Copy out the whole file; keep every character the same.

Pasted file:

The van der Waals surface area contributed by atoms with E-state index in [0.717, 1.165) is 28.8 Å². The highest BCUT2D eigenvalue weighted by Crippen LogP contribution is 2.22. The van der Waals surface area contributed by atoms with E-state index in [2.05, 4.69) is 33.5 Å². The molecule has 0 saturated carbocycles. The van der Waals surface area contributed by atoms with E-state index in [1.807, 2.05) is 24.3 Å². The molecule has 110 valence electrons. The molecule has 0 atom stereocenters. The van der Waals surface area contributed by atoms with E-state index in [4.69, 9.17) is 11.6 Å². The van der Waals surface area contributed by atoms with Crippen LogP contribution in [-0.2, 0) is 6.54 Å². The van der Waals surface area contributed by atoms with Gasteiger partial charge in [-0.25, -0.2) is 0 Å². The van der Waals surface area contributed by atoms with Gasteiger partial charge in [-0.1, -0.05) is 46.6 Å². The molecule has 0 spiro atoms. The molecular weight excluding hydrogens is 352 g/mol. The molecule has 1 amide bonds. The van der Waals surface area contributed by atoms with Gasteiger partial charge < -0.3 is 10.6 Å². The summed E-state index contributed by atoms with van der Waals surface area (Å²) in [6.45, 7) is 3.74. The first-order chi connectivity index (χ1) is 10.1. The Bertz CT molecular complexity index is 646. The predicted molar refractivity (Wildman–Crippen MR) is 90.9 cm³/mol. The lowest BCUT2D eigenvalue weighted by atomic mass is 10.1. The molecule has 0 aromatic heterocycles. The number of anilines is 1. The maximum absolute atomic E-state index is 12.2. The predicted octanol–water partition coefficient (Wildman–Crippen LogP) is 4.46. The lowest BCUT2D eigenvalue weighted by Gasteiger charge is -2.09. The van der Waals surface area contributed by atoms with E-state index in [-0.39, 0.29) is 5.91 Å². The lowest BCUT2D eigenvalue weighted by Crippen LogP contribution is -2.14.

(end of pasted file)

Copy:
The van der Waals surface area contributed by atoms with E-state index in [0.717, 1.165) is 28.8 Å². The highest BCUT2D eigenvalue weighted by Crippen LogP contribution is 2.22. The van der Waals surface area contributed by atoms with E-state index in [2.05, 4.69) is 33.5 Å². The molecule has 0 saturated carbocycles. The van der Waals surface area contributed by atoms with E-state index in [1.807, 2.05) is 24.3 Å². The molecule has 110 valence electrons. The molecule has 0 atom stereocenters. The van der Waals surface area contributed by atoms with E-state index in [4.69, 9.17) is 11.6 Å². The van der Waals surface area contributed by atoms with Crippen LogP contribution in [-0.2, 0) is 6.54 Å². The van der Waals surface area contributed by atoms with Gasteiger partial charge in [-0.25, -0.2) is 0 Å². The van der Waals surface area contributed by atoms with Gasteiger partial charge in [-0.1, -0.05) is 46.6 Å². The molecule has 0 spiro atoms. The molecular weight excluding hydrogens is 352 g/mol. The molecule has 1 amide bonds. The van der Waals surface area contributed by atoms with Gasteiger partial charge < -0.3 is 10.6 Å². The summed E-state index contributed by atoms with van der Waals surface area (Å²) in [6.45, 7) is 3.74. The first-order chi connectivity index (χ1) is 10.1. The Bertz CT molecular complexity index is 646. The predicted molar refractivity (Wildman–Crippen MR) is 90.9 cm³/mol. The lowest BCUT2D eigenvalue weighted by atomic mass is 10.1. The molecule has 0 aromatic heterocycles. The number of anilines is 1. The maximum absolute atomic E-state index is 12.2. The predicted octanol–water partition coefficient (Wildman–Crippen LogP) is 4.46. The lowest BCUT2D eigenvalue weighted by Gasteiger charge is -2.09. The van der Waals surface area contributed by atoms with E-state index in [-0.39, 0.29) is 5.91 Å². The lowest BCUT2D eigenvalue weighted by Crippen LogP contribution is -2.14.